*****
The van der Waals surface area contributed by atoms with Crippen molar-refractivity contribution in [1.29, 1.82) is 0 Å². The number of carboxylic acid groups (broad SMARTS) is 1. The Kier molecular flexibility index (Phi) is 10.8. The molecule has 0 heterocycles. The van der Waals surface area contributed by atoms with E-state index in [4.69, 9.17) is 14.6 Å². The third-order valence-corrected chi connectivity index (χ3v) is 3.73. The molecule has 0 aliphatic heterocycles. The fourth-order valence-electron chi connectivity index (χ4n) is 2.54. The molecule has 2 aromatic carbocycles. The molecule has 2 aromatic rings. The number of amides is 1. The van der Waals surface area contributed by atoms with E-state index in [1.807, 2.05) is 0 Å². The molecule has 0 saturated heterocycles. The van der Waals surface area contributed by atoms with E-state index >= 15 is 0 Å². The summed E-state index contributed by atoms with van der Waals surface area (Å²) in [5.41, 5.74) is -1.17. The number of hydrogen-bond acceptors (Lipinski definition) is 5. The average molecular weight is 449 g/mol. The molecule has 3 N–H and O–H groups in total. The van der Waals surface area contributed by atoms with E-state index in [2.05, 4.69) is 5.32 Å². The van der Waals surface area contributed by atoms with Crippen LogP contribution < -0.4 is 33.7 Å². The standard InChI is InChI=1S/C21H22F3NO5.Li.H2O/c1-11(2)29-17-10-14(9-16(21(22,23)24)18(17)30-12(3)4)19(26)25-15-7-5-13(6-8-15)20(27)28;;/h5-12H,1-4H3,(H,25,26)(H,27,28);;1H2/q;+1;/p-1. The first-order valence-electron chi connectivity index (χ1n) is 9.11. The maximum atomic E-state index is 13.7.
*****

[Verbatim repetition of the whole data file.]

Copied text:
The van der Waals surface area contributed by atoms with Crippen molar-refractivity contribution in [1.29, 1.82) is 0 Å². The number of carboxylic acid groups (broad SMARTS) is 1. The Kier molecular flexibility index (Phi) is 10.8. The molecule has 0 heterocycles. The van der Waals surface area contributed by atoms with E-state index in [4.69, 9.17) is 14.6 Å². The third-order valence-corrected chi connectivity index (χ3v) is 3.73. The molecule has 0 aliphatic heterocycles. The fourth-order valence-electron chi connectivity index (χ4n) is 2.54. The molecule has 2 aromatic carbocycles. The molecule has 2 aromatic rings. The number of amides is 1. The van der Waals surface area contributed by atoms with E-state index in [1.807, 2.05) is 0 Å². The molecule has 0 saturated heterocycles. The van der Waals surface area contributed by atoms with E-state index >= 15 is 0 Å². The summed E-state index contributed by atoms with van der Waals surface area (Å²) in [5.41, 5.74) is -1.17. The number of hydrogen-bond acceptors (Lipinski definition) is 5. The average molecular weight is 449 g/mol. The molecule has 3 N–H and O–H groups in total. The van der Waals surface area contributed by atoms with E-state index in [2.05, 4.69) is 5.32 Å². The van der Waals surface area contributed by atoms with Crippen LogP contribution < -0.4 is 33.7 Å². The standard InChI is InChI=1S/C21H22F3NO5.Li.H2O/c1-11(2)29-17-10-14(9-16(21(22,23)24)18(17)30-12(3)4)19(26)25-15-7-5-13(6-8-15)20(27)28;;/h5-12H,1-4H3,(H,25,26)(H,27,28);;1H2/q;+1;/p-1. The first-order valence-electron chi connectivity index (χ1n) is 9.11. The maximum atomic E-state index is 13.7.